Student government election
Arrangements vs. Deus ex Machina
Did you remember to vote? Or, should I say, did you care enough to vote? SAIC held student government elections April 21st and 22nd. The elections do not feature individuals but teams of four that come together to run en masse. Two teams ran this year, the Arrangements and Deus ex Machina. One team, the Arrangements, found each other, according to candidate Travis Hugh Culley, after an F Newsmagazine article featured many of the students for using their art to create social change. Both parties ran on platforms of increasing communication between student government leaders and the school community with that of the student body. According to the Arrangements, these platforms come out of a sense of confusion prevalent in the student body. The teams’ campaign promises are remarkable only in that these things aren’t already commonplace. For instance, having course syllabi available before registration or providing recycling in the school buildings.
The Arrangements had two MFA students running for the first time that anyone interviewed can remember. Iris Bainum-Houle, an Arrangements candidate, commented that, “everyone says the school is the best art school but really it is the graduate program that is [ranked #1 for art programs] and until now they have had no representation.” No one interviewed could remember if other MFA students had ever even run and campus activities didn’t have information on former candidates.
A general apathy seems to pervade both the faculty and the student body when student government is involved. Both of the parties’ platforms reflect this sentiment, trying to create the impression that, as stated in Deus ex Machina’s campaign literature, student government is “a helpful, functional resource for [the SAIC communities’] interpersonal and artistic development.” As the platforms of both teams foreshadow, even the election process wasn’t free of both confusion and apathy. This year, if you wanted to vote you had an hour during lunch and two hours after your 4:00 p.m. class to get to, on Wednesday, the Sharp lobby and, on Thursday, the Columbus lobby to do so.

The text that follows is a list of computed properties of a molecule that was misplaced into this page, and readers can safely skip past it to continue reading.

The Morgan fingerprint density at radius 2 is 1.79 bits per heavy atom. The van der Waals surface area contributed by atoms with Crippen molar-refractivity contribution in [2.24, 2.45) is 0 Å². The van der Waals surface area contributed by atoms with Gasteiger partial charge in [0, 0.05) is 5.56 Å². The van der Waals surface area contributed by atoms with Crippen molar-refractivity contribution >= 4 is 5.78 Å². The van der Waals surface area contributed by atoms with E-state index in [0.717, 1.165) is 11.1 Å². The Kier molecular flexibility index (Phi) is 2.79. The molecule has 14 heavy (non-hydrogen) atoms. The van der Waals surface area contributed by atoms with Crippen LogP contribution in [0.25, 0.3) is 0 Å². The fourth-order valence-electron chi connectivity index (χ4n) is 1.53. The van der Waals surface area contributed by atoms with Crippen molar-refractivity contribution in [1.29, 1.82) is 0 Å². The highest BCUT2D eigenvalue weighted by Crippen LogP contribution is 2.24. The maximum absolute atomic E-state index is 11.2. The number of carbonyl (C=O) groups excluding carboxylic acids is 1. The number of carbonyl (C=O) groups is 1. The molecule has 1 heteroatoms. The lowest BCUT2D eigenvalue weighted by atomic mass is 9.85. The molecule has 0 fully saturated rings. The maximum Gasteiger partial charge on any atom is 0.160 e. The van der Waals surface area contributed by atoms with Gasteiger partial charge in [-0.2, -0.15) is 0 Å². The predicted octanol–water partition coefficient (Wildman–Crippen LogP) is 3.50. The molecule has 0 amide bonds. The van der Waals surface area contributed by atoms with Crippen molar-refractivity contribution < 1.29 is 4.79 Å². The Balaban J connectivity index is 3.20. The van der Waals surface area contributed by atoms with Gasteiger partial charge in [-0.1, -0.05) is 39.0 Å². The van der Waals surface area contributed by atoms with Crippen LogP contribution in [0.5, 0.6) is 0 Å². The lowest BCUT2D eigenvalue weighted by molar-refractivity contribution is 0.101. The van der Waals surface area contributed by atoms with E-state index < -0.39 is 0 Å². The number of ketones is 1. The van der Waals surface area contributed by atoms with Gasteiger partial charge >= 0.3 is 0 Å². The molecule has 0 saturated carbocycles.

Few people seemed to realize elections were happening and even the candidates were confused as to where and when the elections were. La Shawn Jones, Director of Campus Activities, explained why the voting locations and times were so obscure. There used to be voting all day and at multiple locations, explains Jones, but only 10 percent of the student body was voting then. That is the same percentage they get now with fewer voting times and locations, so they found no compelling reason to expand it. Kind of makes you wonder–is apathy contagious? And if so, did the students catch it from the administration or the other way around?
[Late breaking news: Deus ex Machina wins this year’s election. SAIC’s student government representatives will be: Chris Naka, Danielle Martin, Elliot Layda, Robert Martens. Stay tuned to F News for future coverage on how this team tackles apathy and confusion in order to represent student interests within the administration.]
An F pat on the back
F Newsmagazine was a big winner in the annual contest of the Student Society for News Design, with judges from the design staffs of the New York Times and the Los Angeles Times.
F won second place for Overall Design and Amir Berbic, F art director, won second place for Designer of the Year. First place winners included Jemal Diamond for cover design and Sarah Oates for illustration. Other winners included Christine Kim, Alexa Joyce, Wilson Tjuatja Widjaja, and Ted Atzeff. The details are on the SSND website at missouri.edu/~wwwssnd and you can see F News on the web at www.fnewsmagazine.com, with archives going back over three years.
One door closes
Another door opens
Although much of F’s design staff plans to return in the fall, the newsmagazine’s art director Amir Berbic is receiving his MFA. He has accepted a position teaching design at the American University of Sharjah in United Arab Emirates.
As a result, the magazine is looking at portfolios to fill an art director or associate art director position. To set up an interview, e-mail firstname.lastname@example.org.
The Interdisciplinary Tradition
The Interim Graduate Dean Speaks about SAIC and Rauschenberg